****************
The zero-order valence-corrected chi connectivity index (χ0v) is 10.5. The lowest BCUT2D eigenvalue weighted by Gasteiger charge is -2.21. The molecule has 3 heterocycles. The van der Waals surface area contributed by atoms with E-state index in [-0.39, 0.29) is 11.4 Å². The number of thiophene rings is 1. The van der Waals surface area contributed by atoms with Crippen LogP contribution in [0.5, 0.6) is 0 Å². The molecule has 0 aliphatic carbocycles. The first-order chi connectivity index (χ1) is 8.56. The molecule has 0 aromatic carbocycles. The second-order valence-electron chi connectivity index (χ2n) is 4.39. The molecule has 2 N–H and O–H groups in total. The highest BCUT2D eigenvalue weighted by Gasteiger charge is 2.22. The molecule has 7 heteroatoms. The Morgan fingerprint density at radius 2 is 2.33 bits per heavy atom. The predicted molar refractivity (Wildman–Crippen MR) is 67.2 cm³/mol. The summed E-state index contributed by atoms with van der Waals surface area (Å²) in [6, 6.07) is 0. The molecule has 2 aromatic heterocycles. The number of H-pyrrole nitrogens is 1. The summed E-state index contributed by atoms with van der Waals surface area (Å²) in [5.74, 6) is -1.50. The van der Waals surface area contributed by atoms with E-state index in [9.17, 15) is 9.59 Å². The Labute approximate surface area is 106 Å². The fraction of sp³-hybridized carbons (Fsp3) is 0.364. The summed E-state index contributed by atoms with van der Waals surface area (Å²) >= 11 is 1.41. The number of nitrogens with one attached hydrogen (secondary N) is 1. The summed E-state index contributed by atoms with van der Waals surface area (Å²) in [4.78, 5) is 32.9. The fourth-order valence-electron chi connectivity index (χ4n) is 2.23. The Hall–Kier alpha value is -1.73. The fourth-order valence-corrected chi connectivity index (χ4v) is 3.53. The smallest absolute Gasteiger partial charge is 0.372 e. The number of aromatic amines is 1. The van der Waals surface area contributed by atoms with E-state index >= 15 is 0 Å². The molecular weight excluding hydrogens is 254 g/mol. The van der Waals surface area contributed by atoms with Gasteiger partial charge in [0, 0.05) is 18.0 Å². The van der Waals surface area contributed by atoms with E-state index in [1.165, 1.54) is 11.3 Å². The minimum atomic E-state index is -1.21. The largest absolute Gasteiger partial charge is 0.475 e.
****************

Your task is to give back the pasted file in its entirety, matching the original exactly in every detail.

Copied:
The zero-order valence-corrected chi connectivity index (χ0v) is 10.5. The lowest BCUT2D eigenvalue weighted by Gasteiger charge is -2.21. The molecule has 3 heterocycles. The van der Waals surface area contributed by atoms with E-state index in [-0.39, 0.29) is 11.4 Å². The number of thiophene rings is 1. The van der Waals surface area contributed by atoms with Crippen LogP contribution in [0.5, 0.6) is 0 Å². The molecule has 0 aliphatic carbocycles. The first-order chi connectivity index (χ1) is 8.56. The molecule has 0 aromatic carbocycles. The second-order valence-electron chi connectivity index (χ2n) is 4.39. The molecule has 2 N–H and O–H groups in total. The highest BCUT2D eigenvalue weighted by Gasteiger charge is 2.22. The molecule has 7 heteroatoms. The Morgan fingerprint density at radius 2 is 2.33 bits per heavy atom. The predicted molar refractivity (Wildman–Crippen MR) is 67.2 cm³/mol. The summed E-state index contributed by atoms with van der Waals surface area (Å²) in [6, 6.07) is 0. The molecule has 2 aromatic heterocycles. The number of H-pyrrole nitrogens is 1. The summed E-state index contributed by atoms with van der Waals surface area (Å²) in [5.74, 6) is -1.50. The van der Waals surface area contributed by atoms with E-state index in [9.17, 15) is 9.59 Å². The Labute approximate surface area is 106 Å². The fraction of sp³-hybridized carbons (Fsp3) is 0.364. The summed E-state index contributed by atoms with van der Waals surface area (Å²) >= 11 is 1.41. The number of nitrogens with one attached hydrogen (secondary N) is 1. The summed E-state index contributed by atoms with van der Waals surface area (Å²) in [4.78, 5) is 32.9. The fourth-order valence-electron chi connectivity index (χ4n) is 2.23. The Hall–Kier alpha value is -1.73. The fourth-order valence-corrected chi connectivity index (χ4v) is 3.53. The smallest absolute Gasteiger partial charge is 0.372 e. The number of aromatic amines is 1. The van der Waals surface area contributed by atoms with E-state index >= 15 is 0 Å². The molecular weight excluding hydrogens is 254 g/mol. The van der Waals surface area contributed by atoms with Gasteiger partial charge in [0, 0.05) is 18.0 Å². The van der Waals surface area contributed by atoms with E-state index in [1.165, 1.54) is 11.3 Å². The minimum atomic E-state index is -1.21. The largest absolute Gasteiger partial charge is 0.475 e.